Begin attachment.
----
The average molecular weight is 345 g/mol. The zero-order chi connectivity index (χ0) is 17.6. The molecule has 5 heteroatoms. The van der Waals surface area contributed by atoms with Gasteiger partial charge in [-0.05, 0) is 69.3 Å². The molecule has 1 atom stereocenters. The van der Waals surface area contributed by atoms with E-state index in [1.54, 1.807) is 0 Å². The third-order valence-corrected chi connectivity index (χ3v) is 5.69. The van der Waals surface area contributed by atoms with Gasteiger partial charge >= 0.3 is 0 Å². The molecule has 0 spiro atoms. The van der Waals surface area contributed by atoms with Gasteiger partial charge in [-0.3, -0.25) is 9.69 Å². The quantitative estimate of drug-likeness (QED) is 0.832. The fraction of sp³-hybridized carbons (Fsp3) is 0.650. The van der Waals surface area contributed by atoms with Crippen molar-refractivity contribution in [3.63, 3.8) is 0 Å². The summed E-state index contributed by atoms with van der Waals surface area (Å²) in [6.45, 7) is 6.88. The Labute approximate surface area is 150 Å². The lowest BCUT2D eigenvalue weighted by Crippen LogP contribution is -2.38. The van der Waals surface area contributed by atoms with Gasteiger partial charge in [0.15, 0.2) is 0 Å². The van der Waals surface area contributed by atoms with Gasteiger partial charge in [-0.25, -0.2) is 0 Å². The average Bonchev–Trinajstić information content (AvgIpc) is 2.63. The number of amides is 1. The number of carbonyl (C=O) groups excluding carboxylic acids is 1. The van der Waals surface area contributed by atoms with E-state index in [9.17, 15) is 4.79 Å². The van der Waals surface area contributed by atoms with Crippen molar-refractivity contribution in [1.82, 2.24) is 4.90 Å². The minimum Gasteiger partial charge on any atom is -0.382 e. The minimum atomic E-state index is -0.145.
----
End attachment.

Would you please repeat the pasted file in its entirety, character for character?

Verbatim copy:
The average molecular weight is 345 g/mol. The zero-order chi connectivity index (χ0) is 17.6. The molecule has 5 heteroatoms. The van der Waals surface area contributed by atoms with Gasteiger partial charge in [-0.05, 0) is 69.3 Å². The molecule has 1 atom stereocenters. The van der Waals surface area contributed by atoms with E-state index in [1.54, 1.807) is 0 Å². The third-order valence-corrected chi connectivity index (χ3v) is 5.69. The van der Waals surface area contributed by atoms with Gasteiger partial charge >= 0.3 is 0 Å². The molecule has 0 spiro atoms. The van der Waals surface area contributed by atoms with Gasteiger partial charge in [-0.3, -0.25) is 9.69 Å². The quantitative estimate of drug-likeness (QED) is 0.832. The fraction of sp³-hybridized carbons (Fsp3) is 0.650. The van der Waals surface area contributed by atoms with Crippen molar-refractivity contribution in [3.63, 3.8) is 0 Å². The summed E-state index contributed by atoms with van der Waals surface area (Å²) in [6.45, 7) is 6.88. The Labute approximate surface area is 150 Å². The lowest BCUT2D eigenvalue weighted by Crippen LogP contribution is -2.38. The van der Waals surface area contributed by atoms with Gasteiger partial charge in [0.15, 0.2) is 0 Å². The van der Waals surface area contributed by atoms with Gasteiger partial charge in [-0.25, -0.2) is 0 Å². The average Bonchev–Trinajstić information content (AvgIpc) is 2.63. The number of amides is 1. The number of carbonyl (C=O) groups excluding carboxylic acids is 1. The van der Waals surface area contributed by atoms with E-state index in [9.17, 15) is 4.79 Å². The van der Waals surface area contributed by atoms with Crippen molar-refractivity contribution in [1.82, 2.24) is 4.90 Å². The minimum Gasteiger partial charge on any atom is -0.382 e. The minimum atomic E-state index is -0.145.